In The Big Short, Michael Lewis outlines the causes of the housing crisis (which led to the larger Financial Crisis of 2007-2010), and tells the story of three small investment companies (basically four different investors) who saw it coming, bet against it, and made millions of dollars in the process. I really enjoyed reading about these individuals who foresaw the coming doom. Great human interest stories.

I think one of the greatest take-away learnings for me is the explanation why nannies who
...more
Susan
May 12, 2010 Susan rated it it was amazing
Happy thought for the day:

At least I don't have to include a stint as an analyst for Moody's or Standard & Poor's to my list of professional shortcomings.
Mike W
Sep 03, 2010 Mike W rated it liked it
This book provides an interesting and enjoyable glimpse into the world of the Wall Street financiers who helped to create the recent financial crisis and the savvy few who recognized the bubble before it had burst.

As a piece of economic analysis Lewis's work has serious flaws. While he sees correctly that moral hazard was central to creating the crisis Lewis looks for the moral hazard in the wrong place: arguing, oddly, that the transformation of Wall Street firms from private partnerships into
...more
Ms.pegasus
Oct 05, 2015 Ms.pegasus rated it it was amazing  ·  review of another edition
Recommends it for: anyone interested in the financial crisis
Michael Lewis turns the 2008 financial meltdown into a compelling narrative about two very smart, very abrasive skeptics who realized the juggernaut Wall Street had created was doomed to self-destruct, and worked out how to cash in big — the big short.

Steve Eisman began his career as a corporate lawyer. Eisman was an outspoken curmudgeon. Stupidity bored him. Tact was not one of his gifts. When others spoke it looked like he was sampling rather than listening. It's difficult to imagine how he ma
...more
Clif Hostetler
May 02, 2010 Clif Hostetler rated it it was amazing  ·  review of another edition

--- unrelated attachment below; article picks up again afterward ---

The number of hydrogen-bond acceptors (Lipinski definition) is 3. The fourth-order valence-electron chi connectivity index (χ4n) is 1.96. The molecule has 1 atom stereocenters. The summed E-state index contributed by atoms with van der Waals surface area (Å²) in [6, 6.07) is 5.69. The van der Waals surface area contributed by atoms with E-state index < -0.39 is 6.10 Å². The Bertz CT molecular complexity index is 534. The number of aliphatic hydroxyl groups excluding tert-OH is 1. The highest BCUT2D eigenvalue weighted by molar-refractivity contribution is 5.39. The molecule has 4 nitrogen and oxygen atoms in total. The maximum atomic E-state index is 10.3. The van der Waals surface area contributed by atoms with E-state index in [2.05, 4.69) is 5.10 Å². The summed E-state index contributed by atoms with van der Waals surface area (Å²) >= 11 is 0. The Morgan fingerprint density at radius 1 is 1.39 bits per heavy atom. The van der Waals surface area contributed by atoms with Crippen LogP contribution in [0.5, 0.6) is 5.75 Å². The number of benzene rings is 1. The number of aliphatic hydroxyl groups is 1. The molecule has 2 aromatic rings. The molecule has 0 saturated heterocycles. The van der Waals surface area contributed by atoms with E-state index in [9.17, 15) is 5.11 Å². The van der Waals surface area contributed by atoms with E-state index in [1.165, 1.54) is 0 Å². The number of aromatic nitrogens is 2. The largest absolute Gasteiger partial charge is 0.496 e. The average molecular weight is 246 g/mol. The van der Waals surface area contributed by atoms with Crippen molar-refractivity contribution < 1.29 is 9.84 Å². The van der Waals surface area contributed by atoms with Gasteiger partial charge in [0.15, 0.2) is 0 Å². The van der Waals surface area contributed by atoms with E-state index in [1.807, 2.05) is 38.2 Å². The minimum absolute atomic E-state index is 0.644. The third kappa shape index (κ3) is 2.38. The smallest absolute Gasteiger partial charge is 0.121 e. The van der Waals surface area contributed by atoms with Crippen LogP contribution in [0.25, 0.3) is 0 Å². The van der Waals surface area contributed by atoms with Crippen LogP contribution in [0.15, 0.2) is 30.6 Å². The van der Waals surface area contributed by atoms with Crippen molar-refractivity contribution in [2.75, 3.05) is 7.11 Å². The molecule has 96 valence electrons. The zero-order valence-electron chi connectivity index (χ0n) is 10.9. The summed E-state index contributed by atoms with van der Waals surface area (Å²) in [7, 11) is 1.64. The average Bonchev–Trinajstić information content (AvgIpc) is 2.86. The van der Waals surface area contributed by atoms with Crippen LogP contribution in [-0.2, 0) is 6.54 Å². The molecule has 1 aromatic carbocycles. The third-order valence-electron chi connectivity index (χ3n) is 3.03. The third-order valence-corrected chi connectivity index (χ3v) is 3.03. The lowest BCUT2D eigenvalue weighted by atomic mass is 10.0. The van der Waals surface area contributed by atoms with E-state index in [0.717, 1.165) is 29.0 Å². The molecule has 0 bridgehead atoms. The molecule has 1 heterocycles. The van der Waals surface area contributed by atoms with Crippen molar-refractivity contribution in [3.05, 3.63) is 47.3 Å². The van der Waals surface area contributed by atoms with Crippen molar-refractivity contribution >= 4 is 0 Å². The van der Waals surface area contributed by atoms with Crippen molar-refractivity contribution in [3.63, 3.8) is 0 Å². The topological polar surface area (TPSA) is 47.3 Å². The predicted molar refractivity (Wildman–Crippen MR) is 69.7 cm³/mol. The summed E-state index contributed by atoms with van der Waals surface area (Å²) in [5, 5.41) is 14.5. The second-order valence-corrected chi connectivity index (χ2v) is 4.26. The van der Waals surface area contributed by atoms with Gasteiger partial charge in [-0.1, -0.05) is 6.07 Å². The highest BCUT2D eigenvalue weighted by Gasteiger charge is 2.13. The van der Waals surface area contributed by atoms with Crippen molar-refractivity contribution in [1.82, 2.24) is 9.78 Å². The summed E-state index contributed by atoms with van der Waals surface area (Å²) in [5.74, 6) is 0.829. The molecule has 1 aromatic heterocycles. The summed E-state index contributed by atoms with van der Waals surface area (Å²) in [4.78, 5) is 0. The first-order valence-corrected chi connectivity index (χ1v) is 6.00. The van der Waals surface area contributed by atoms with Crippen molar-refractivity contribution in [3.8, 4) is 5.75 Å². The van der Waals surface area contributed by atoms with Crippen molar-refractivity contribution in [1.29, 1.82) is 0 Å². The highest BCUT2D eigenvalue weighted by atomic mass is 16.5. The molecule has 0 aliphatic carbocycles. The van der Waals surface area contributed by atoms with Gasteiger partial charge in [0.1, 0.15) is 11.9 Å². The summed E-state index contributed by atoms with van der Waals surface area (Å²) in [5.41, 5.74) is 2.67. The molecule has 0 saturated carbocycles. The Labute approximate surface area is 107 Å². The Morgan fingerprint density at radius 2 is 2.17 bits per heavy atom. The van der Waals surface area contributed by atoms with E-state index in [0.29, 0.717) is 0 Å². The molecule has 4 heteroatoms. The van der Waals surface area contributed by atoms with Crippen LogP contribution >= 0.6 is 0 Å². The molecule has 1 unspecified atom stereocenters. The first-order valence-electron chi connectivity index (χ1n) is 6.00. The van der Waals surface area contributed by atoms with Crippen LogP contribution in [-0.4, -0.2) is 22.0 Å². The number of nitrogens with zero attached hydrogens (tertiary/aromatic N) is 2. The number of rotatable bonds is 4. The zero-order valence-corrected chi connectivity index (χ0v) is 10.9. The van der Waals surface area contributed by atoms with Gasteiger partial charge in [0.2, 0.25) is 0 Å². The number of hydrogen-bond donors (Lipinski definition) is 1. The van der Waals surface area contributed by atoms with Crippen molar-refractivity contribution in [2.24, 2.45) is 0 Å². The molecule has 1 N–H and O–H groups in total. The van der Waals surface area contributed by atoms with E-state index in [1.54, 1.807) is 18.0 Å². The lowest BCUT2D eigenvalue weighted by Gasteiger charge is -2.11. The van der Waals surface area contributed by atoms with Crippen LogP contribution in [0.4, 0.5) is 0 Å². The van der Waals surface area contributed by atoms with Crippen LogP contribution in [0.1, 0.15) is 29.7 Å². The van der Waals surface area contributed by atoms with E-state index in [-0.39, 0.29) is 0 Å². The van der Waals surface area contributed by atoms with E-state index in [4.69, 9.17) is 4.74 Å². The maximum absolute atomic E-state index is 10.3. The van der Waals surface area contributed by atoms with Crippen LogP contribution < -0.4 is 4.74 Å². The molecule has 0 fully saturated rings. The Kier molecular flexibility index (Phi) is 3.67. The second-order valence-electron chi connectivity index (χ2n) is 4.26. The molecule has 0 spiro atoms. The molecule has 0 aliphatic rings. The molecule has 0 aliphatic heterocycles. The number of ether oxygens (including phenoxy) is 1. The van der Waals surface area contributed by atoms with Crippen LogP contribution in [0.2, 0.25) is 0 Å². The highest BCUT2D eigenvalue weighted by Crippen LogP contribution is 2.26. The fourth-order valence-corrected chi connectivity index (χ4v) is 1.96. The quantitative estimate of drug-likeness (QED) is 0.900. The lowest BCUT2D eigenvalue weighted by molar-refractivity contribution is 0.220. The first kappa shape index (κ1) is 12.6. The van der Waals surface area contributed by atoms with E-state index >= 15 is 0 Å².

Shelves: current-events
This is the best description so far of the inside story about the sub-prime mortgage crisis. Reading this book is like riding a time machine back a couple years, walking into the Wall Street offices and asking them, "What in the world were you thinking?" The story is told from the view point of several investors who were betting against the sub-prime mortgage industry. But there were so few other people who saw it their way that they kept second guessing their position because they couldn't unde ...more
Mike
Oct 31, 2011 Mike rated it it was amazing
Shelves: history, business, library
The Big Short: Inside the Doomsday Machine is more than 5 stars. It deserves the highest rank for the clear explanation of how to answer this question: “How do you explain to an innocent citizen of the free world the importance of a credit default swap on a double-A tranche of a subprime-backed collateralized debt obligation?” Not only will you be able to understand that arcane financial question, you will be riveted in the story Michael Lewis tells while you learn. Look, it is only 3 years to t ...more
Elizabeth
Sep 23, 2010 Elizabeth rated it it was amazing  ·  review of another edition
I think I might have a mini journalist's crush on Michael Lewis. First, that awesome article about Greek Monks pulverizing the financial system in Vanity Fair this month, now The Big Short. Lewis has an incredible ability to make unpalatable subjects such as credit default swaps fascinating. Anything related to economics is high on my "not interested" list. And I put the blame squarely on my high school economics teacher, a woman who insisted on pronouncing the world "equilibrium," "equileeeebri ...more